Agile PM Process Grid–2.6 and 2.7 Decomposition and Progressive Elaboration

John Stenbeck, in his book “PMI-ACP and Certified Scrum Pr0fessional Exam Prep and Desk Reference” has set forth an Agile Project Management Processes Grid.

Today I’m doing a post on the process 2.6 Decomposition, which breaks down features into small items called user stories.   Process 2.7 Progressive Elaboration is a process which users story maps to arrange the user stories in a way that aligns with the goals of a market and development plan, and simultaneously organizes the user stories accordingly to their complexity.

The first purpose of a story map is to identify the highest priority features for development.   Stories are arranged vertically according to their importance, and so the stories at the top of each column are the ones that are destined for release first.

So the user stories that make up the first release are then grouped together, followed by the ones that make up the second release, and so on.   They are divided by natural fracture lines, which occur where a potentially shippable product becomes an actual shippable product, or release.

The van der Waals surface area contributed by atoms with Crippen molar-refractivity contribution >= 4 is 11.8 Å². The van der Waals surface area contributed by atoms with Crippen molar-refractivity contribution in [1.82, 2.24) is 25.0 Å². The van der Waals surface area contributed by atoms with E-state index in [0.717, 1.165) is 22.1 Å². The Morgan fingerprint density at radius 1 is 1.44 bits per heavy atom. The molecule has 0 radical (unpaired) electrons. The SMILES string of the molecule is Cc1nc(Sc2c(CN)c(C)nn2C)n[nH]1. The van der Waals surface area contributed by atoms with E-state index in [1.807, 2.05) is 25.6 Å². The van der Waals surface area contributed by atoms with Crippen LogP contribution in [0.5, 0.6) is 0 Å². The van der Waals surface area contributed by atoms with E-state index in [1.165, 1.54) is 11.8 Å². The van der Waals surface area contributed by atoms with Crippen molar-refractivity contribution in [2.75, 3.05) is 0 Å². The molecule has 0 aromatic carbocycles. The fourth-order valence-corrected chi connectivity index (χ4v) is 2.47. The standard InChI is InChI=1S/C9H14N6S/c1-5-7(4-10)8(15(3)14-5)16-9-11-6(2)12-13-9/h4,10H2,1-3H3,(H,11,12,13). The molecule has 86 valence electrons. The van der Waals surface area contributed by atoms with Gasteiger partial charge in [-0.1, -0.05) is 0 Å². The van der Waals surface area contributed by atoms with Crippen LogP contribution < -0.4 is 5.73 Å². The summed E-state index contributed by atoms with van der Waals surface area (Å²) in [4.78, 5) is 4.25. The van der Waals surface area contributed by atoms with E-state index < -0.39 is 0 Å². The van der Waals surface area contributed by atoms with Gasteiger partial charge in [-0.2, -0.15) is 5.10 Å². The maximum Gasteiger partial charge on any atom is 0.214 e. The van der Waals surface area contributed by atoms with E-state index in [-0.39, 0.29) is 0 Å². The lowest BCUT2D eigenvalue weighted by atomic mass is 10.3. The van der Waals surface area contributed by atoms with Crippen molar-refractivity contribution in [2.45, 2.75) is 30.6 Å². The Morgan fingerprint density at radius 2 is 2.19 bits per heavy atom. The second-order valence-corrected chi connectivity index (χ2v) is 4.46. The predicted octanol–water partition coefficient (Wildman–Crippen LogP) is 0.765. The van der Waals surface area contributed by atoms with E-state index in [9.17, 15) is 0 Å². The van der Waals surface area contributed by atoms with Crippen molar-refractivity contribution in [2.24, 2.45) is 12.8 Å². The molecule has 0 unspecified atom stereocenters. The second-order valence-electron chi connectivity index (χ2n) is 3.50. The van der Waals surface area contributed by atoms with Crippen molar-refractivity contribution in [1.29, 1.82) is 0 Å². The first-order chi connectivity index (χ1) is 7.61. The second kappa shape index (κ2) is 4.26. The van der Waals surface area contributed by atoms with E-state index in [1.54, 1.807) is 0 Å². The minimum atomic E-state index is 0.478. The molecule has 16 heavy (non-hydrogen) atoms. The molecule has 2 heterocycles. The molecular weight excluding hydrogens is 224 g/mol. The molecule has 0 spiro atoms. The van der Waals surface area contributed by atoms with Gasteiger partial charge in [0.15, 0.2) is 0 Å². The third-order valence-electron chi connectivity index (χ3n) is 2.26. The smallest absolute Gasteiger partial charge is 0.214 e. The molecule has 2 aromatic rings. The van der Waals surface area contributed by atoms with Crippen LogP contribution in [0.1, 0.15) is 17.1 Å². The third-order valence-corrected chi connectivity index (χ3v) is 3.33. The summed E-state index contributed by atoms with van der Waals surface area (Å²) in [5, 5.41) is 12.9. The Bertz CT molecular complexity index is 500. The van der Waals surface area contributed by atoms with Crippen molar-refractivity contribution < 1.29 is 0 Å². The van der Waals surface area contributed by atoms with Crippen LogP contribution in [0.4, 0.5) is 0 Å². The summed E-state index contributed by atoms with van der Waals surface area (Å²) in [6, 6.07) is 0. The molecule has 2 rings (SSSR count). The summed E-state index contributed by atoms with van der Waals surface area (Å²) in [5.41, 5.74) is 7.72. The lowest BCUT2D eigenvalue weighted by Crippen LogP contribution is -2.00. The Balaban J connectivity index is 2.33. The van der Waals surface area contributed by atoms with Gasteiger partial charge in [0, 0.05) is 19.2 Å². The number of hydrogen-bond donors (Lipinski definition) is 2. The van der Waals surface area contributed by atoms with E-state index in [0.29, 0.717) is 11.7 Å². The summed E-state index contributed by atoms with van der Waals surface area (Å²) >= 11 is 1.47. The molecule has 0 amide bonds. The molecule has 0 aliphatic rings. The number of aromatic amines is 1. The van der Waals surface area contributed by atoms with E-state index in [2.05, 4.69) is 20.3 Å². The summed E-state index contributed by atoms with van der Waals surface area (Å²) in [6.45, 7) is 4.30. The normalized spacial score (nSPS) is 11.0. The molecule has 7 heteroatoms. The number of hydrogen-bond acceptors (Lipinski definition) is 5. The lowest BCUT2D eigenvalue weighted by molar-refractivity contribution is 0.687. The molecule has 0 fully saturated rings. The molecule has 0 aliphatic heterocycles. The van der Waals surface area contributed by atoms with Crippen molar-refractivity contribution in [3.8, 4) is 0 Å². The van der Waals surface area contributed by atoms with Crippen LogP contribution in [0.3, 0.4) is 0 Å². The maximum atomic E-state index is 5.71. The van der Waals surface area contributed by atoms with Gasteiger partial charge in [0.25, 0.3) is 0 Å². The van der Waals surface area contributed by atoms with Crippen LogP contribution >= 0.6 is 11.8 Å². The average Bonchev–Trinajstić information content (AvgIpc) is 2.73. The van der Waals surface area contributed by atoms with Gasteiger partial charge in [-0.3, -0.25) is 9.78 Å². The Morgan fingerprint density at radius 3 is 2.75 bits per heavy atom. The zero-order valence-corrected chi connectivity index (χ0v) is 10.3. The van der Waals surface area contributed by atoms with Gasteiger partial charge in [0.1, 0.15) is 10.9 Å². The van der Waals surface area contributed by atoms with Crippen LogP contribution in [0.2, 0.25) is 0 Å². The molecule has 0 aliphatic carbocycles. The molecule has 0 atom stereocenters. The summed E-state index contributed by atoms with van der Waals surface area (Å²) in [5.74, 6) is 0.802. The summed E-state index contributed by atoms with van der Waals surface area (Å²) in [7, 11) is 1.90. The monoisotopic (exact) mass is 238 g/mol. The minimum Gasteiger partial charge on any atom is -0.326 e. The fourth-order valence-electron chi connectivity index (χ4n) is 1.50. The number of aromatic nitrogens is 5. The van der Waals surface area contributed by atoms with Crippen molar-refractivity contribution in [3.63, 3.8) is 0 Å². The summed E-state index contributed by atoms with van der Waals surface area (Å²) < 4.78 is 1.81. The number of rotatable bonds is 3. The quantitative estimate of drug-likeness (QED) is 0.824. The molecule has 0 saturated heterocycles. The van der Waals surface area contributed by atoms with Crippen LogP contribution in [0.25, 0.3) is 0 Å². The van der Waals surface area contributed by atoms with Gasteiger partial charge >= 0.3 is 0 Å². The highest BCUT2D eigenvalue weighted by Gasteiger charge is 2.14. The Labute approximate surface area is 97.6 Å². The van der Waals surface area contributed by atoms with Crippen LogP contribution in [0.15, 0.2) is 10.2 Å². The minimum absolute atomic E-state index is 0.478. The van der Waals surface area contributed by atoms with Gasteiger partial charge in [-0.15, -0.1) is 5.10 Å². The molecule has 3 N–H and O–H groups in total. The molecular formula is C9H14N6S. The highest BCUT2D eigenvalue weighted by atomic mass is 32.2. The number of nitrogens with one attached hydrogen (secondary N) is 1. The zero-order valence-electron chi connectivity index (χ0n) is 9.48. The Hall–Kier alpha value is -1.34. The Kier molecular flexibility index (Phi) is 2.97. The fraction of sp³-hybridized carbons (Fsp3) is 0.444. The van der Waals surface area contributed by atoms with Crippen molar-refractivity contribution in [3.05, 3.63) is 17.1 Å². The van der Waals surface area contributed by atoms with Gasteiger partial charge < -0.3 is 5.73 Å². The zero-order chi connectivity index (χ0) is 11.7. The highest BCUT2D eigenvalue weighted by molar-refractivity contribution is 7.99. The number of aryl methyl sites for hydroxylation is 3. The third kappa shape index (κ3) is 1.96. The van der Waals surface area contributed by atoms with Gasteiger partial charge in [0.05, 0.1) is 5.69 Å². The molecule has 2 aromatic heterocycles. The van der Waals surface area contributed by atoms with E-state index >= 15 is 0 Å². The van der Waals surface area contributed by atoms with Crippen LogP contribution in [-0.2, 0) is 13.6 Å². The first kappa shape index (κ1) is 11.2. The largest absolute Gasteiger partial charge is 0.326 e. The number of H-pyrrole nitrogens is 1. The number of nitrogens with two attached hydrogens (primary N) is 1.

The second purpose of a story map is to help determine how fast the solution development can be expected to progress and to set a baseline schedule.   Stories are arranged horizontally according to the size of the user story, from smallest to the largest.

Once the user stories are grouped together by natural fracture lines into those that belong to release #1, release #2, and so forth, then the total number of user stories in each release can be summed up.   Then, with an estimate of the team velocity (the amount of user stories that can be reliably completed in an iteration), the number of iterations required for each release can be calculated.

The next process is in the Adaptive Planning knowledge area, and it is the tool of 3.5 User Stories.




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